Many thought the conviction of Col Steven Jordan on Tuesday for failing to obey an order was the last of the Abu Ghraib prison abuse cases. TIME magazine say there are two civilian contractors working in the notorious prison facility who could still face prosecution.

Many thought the conviction of Col Steven Jordan on Tuesday for failing to obey an order was the last of the Abu Ghraib prison abuse cases. TIME magazine say there are two civilian contractors working in the notorious prison facility who could still face prosecution. 2

Following the conviction of a few low-ranking soldiers for their roles in the Abu Ghraib prison abuse scandal, Lt. Col. Steven Jordan was found guilty Tuesday by a 10-member jury of only a single charge — failing to obey an order. The case is supposed to be the last of the criminal proceedings concerning this dark chapter of the Iraq war, but sources close to the Abu Ghraib legal drama tell TIME that two key civilians who worked as private contractors in the notorious facility’s cell blocks could still face prosecution.

The only U.S. military officer facing a court-martial in the controversy, Jordan was charged with ordering dogs to be used for interrogations; cruelty and maltreatment of prisoners who were allegedly subjected to forced nudity and intimidation by dogs; dereliction of a duty to properly train and supervise soldiers in interrogation rules; and disobeying an order not to discuss the case with other witnesses. He could face five years in prison on his single conviction, but most observers believe his sentence will be lighter. The verdict represents a victory for the defense, which, amid prosecution missteps, managed to get dismissed before trial a series of charges that Jordan had lied to Army investigators.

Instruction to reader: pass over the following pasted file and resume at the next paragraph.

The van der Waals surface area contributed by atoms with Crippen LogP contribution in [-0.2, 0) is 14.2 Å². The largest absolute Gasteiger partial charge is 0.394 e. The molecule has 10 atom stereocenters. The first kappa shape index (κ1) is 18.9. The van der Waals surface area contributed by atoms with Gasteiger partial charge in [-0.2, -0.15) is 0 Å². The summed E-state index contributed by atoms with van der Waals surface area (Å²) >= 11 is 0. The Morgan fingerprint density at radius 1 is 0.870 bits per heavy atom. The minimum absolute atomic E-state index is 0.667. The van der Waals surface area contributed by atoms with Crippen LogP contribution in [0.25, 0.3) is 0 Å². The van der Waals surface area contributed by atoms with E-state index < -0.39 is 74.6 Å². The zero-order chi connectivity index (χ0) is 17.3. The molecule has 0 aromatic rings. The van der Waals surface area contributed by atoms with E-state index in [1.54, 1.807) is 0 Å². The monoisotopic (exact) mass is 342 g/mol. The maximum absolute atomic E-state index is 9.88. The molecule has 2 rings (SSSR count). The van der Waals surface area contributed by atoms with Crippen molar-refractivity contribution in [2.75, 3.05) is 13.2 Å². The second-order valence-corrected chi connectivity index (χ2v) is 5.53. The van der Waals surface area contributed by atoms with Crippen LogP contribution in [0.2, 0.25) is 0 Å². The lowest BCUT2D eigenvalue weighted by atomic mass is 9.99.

But there may yet be more Abu Ghraib cases ahead. One person told TIME that during a recent appearance before a federal grand jury in the Eastern District of Virginia he answered questions about the role at Abu Ghraib of Steven A. Stefanowicz, a former employee of the U.S. defense contractor, CACI, that supplied interrogators to the prison, as well as of another civilian contractor. A variety of new materials obtained by TIME also offers evidence of Stefanowicz’s role at the prison, in addition to whatever testimony the grand jury in eastern Virginia has heard.

A spokesman for the U.S. attorney’s office in the Eastern District of Virginia, to which the military referred allegations of civilian wrongdoing at Abu Ghraib, would not comment on the grand jury matter, or whether Stefanowicz might be a target. A similar grand jury was convened in the eastern district some two years ago, but apparently returned no indictments.

A lawyer for Stefanowicz told TIME that he had received no recent communication from federal authorities and had “no basis that they are taking up this matter” more than three years after the scandal erupted. CACI itself said in 2004 that its own internal investigation had produced no evidence that any of its employees had been involved in abuse at the prison.

Contacted by TIME regarding new investigations into their former employee Stefanowicz, a spokesperson said: “CACI does not condone or tolerate illegal acts or behavior on the part of its employees. It is the company’s clear and unambiguous policy that all its activities shall comply with all applicable laws at all times.”

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